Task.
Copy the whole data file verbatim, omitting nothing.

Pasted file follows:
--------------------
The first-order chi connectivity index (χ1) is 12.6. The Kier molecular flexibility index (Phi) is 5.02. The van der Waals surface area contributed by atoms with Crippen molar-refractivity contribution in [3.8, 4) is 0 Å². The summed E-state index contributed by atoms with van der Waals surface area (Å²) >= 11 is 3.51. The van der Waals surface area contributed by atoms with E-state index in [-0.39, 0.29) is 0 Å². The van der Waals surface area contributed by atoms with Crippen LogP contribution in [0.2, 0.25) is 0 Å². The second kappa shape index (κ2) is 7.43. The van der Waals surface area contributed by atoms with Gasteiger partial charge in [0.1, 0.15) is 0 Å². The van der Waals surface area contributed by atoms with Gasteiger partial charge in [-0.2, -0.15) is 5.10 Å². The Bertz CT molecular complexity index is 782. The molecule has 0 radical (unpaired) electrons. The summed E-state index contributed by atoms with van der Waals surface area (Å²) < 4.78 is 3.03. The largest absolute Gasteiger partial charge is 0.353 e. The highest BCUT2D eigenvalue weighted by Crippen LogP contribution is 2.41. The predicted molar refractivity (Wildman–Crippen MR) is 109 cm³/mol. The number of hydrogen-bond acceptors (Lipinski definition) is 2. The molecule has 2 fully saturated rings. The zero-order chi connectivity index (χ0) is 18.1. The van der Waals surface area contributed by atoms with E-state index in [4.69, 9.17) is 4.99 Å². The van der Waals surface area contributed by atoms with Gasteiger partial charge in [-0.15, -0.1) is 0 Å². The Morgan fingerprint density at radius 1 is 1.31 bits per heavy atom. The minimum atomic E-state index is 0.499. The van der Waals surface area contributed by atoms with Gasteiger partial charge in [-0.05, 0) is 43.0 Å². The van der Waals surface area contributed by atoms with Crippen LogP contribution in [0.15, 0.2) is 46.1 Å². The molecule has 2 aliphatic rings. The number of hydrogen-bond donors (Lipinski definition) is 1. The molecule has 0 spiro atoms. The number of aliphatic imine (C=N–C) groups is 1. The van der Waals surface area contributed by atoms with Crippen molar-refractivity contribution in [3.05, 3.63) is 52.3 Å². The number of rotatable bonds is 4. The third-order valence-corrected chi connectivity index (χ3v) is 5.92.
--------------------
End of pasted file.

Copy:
The first-order chi connectivity index (χ1) is 12.6. The Kier molecular flexibility index (Phi) is 5.02. The van der Waals surface area contributed by atoms with Crippen molar-refractivity contribution in [3.8, 4) is 0 Å². The summed E-state index contributed by atoms with van der Waals surface area (Å²) >= 11 is 3.51. The van der Waals surface area contributed by atoms with E-state index in [-0.39, 0.29) is 0 Å². The van der Waals surface area contributed by atoms with Crippen LogP contribution in [0.2, 0.25) is 0 Å². The second kappa shape index (κ2) is 7.43. The van der Waals surface area contributed by atoms with Gasteiger partial charge in [0.1, 0.15) is 0 Å². The van der Waals surface area contributed by atoms with Gasteiger partial charge in [-0.2, -0.15) is 5.10 Å². The Bertz CT molecular complexity index is 782. The molecule has 0 radical (unpaired) electrons. The summed E-state index contributed by atoms with van der Waals surface area (Å²) < 4.78 is 3.03. The largest absolute Gasteiger partial charge is 0.353 e. The highest BCUT2D eigenvalue weighted by Crippen LogP contribution is 2.41. The predicted molar refractivity (Wildman–Crippen MR) is 109 cm³/mol. The number of hydrogen-bond acceptors (Lipinski definition) is 2. The molecule has 2 fully saturated rings. The zero-order chi connectivity index (χ0) is 18.1. The van der Waals surface area contributed by atoms with E-state index in [4.69, 9.17) is 4.99 Å². The van der Waals surface area contributed by atoms with Gasteiger partial charge in [-0.15, -0.1) is 0 Å². The Morgan fingerprint density at radius 1 is 1.31 bits per heavy atom. The minimum atomic E-state index is 0.499. The van der Waals surface area contributed by atoms with Gasteiger partial charge in [-0.05, 0) is 43.0 Å². The van der Waals surface area contributed by atoms with Crippen LogP contribution in [0.15, 0.2) is 46.1 Å². The molecule has 2 aliphatic rings. The number of hydrogen-bond donors (Lipinski definition) is 1. The molecule has 0 spiro atoms. The number of aliphatic imine (C=N–C) groups is 1. The van der Waals surface area contributed by atoms with Crippen molar-refractivity contribution in [3.05, 3.63) is 52.3 Å². The number of rotatable bonds is 4. The third-order valence-corrected chi connectivity index (χ3v) is 5.92.